Not a lot of people know this but one of the most powerful and complicated features we possess is face detection. Deep in the back our brain is a gyrus, or area, which is responsible for general recognition and recall. Located in this gyrus is the Fusiform Face Area (FFA) which specifically takes care of facial recognition.
Within milliseconds our FFAs can perceive gender, age, emotion and meanwhile lookup any memories related to the face’s owner. It is just as fast at detecting familiar faces in a crowd. Look back at yearbooks and class photos and you’ll be locating yourself almost immediately. Merely glancing at the faces around you will bring back old memories. We barely have to think about it.
Which is rather big news because in the digital realm we have been approximating identification for as long as computers have been around. Names, logins, membership numbers and session-cookies are all used to represent specific individuals. In many cases they work well as a proxy — but they leave huge gaps when the limit is reached.
The retail chasm
In the Innovation Lab we’ve been exploring those particularly poignant gaps in retail. There is a wide chasm between online commerce and in-store retail. Any cross-commerce manager will tell you of the deep insights they can browse for days about their online store using Google Analytics compared to the hordes of silent, nearly invisible zombies who are shuffling through their retail locations.
Much of this issue lies with the absence of a strong proxy for retail visitors. We all admit to selling our profile-souls when we sign up for a few-percent discount loyal program. L2 calculates, by the way, that 86% of brand loyalty programs lack any rewards for profile signup.
Fundamentally, such programs only work to bring loyal (i.e. engaged and returning) people back to the store. They only provide the juicy insights right at the end of the purchasing-decision process — when transactions are made. The key question still remains; what are people doing between reading a newsletter and approaching the checkout? Right now beyond a couple of doorway counters and employing some talented shop assistants, the in-store purchase funnel is drenched in fog.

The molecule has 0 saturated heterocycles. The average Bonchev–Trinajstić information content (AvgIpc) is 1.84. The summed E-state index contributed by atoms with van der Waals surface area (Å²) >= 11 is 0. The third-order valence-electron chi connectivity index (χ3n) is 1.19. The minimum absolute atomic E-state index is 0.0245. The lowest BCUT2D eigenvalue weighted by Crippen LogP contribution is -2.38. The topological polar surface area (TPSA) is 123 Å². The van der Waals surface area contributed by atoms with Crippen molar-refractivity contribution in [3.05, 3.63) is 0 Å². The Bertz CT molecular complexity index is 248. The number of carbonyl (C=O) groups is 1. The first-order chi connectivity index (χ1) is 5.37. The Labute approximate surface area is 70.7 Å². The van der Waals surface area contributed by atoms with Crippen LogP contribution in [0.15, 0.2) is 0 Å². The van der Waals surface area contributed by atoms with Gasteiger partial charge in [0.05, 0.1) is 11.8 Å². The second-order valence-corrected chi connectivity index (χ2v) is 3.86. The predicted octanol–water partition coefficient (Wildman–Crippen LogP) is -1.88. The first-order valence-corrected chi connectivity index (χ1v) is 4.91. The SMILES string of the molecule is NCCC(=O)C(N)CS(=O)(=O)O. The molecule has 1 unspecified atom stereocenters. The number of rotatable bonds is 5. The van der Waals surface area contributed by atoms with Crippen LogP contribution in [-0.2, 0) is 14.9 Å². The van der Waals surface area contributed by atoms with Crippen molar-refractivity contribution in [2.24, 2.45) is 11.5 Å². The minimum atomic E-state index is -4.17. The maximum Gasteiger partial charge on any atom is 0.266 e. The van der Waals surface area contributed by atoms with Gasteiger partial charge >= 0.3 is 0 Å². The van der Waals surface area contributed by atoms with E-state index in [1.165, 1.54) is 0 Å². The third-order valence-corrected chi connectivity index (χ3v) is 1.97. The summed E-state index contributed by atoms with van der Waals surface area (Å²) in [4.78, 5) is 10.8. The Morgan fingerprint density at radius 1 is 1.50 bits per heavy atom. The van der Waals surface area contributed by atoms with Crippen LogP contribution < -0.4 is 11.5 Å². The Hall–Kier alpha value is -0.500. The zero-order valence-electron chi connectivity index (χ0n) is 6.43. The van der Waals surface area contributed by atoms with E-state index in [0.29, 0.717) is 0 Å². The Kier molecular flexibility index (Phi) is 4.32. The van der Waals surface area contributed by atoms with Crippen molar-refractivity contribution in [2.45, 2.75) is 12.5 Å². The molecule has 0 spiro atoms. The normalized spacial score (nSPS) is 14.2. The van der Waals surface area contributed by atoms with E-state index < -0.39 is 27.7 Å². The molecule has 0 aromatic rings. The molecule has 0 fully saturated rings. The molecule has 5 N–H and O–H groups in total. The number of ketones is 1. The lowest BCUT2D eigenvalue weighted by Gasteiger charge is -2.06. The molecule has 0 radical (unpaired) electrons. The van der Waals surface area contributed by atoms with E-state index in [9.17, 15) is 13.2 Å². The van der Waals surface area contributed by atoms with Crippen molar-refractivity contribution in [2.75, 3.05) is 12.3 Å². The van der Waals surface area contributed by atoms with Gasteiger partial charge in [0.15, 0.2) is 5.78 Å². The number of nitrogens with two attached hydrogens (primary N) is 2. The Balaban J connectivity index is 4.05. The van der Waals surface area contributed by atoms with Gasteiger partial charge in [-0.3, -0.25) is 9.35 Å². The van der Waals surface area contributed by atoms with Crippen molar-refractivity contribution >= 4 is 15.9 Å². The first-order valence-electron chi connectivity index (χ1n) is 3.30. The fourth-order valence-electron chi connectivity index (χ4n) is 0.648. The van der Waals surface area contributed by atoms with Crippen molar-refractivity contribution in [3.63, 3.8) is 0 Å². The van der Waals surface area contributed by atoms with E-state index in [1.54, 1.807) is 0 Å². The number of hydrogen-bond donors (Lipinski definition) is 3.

So, back to the FFA.
Integrate face-detection software with fixed cameras or smart-glasses and we have the potential to start recognising individual customers. From here are unlocked four layers of capability with increasing levels of what we, slightly tongue-in-cheek, like to call ‘commerce omnipotency’.
Personalized experiences. Omnipotency level: Hive Mind.
If a customer has registered their profile along with a headshot they can be recognized in real-time using face detection. Connect a pair of smart glasses to a customer database and now every shop assistant can be armed with a hive-mind of shopper insights in the corner of their eye.
Recent purchases, specific preferences, open complaints and waitlisted items can all be flashed up on the screen to be used as conversation cues and meaningful interactions.
That image above is from a product we built here in the Innovation Lab codenamed ‘Total Customer Recall’. It gives at-a-glance access to key customer metrics. It feels a little sci-fi right now but our position is that smart eyewear has started to emerge from a cumbersome and underpowered ugly-duckling phase. It will very soon metamorphosize into unobtrusive and natural eyewear which have significant applications.
Detect sessions. Omnipotency level: All seeing eye.
Using a sequence of entryway, in-store and exit cameras, customers can be detected as soon as they step inside. Forget recognizing them as explicitly known customers and instead track them as sessions which can be used to build segmentation and sales-cycle analytics.
We’re quite used to defining online sales funnels with conversion paths which run start with page views, proceed to add-to-carts and checkouts. The power here is to bring this in-store by using the face like a session cookie.